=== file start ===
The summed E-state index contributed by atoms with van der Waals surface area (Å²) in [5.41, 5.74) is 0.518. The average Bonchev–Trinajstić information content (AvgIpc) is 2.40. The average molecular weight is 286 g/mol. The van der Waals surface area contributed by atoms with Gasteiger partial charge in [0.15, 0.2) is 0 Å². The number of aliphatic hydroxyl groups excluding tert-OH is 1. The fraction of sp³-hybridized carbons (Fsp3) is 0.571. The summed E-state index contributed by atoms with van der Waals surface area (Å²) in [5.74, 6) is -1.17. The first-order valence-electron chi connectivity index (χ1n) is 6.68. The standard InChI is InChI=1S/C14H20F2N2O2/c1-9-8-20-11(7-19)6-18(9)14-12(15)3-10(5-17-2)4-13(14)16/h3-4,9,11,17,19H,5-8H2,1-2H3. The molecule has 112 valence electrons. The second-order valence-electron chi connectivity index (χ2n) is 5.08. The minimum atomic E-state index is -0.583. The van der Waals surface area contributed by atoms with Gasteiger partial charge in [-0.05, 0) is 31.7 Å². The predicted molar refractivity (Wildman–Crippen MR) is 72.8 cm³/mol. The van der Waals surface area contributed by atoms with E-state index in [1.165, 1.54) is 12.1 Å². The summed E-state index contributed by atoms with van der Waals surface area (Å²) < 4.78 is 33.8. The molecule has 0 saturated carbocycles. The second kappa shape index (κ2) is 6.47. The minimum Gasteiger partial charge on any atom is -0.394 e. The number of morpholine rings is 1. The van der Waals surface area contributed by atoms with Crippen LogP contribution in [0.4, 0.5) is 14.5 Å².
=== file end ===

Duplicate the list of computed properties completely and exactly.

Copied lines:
The summed E-state index contributed by atoms with van der Waals surface area (Å²) in [5.41, 5.74) is 0.518. The average Bonchev–Trinajstić information content (AvgIpc) is 2.40. The average molecular weight is 286 g/mol. The van der Waals surface area contributed by atoms with Gasteiger partial charge in [0.15, 0.2) is 0 Å². The number of aliphatic hydroxyl groups excluding tert-OH is 1. The fraction of sp³-hybridized carbons (Fsp3) is 0.571. The summed E-state index contributed by atoms with van der Waals surface area (Å²) in [5.74, 6) is -1.17. The first-order valence-electron chi connectivity index (χ1n) is 6.68. The standard InChI is InChI=1S/C14H20F2N2O2/c1-9-8-20-11(7-19)6-18(9)14-12(15)3-10(5-17-2)4-13(14)16/h3-4,9,11,17,19H,5-8H2,1-2H3. The molecule has 112 valence electrons. The second-order valence-electron chi connectivity index (χ2n) is 5.08. The minimum atomic E-state index is -0.583. The van der Waals surface area contributed by atoms with Gasteiger partial charge in [-0.05, 0) is 31.7 Å². The predicted molar refractivity (Wildman–Crippen MR) is 72.8 cm³/mol. The van der Waals surface area contributed by atoms with E-state index in [1.165, 1.54) is 12.1 Å². The summed E-state index contributed by atoms with van der Waals surface area (Å²) < 4.78 is 33.8. The molecule has 0 saturated carbocycles. The second kappa shape index (κ2) is 6.47. The minimum Gasteiger partial charge on any atom is -0.394 e. The number of morpholine rings is 1. The van der Waals surface area contributed by atoms with Crippen LogP contribution in [0.4, 0.5) is 14.5 Å².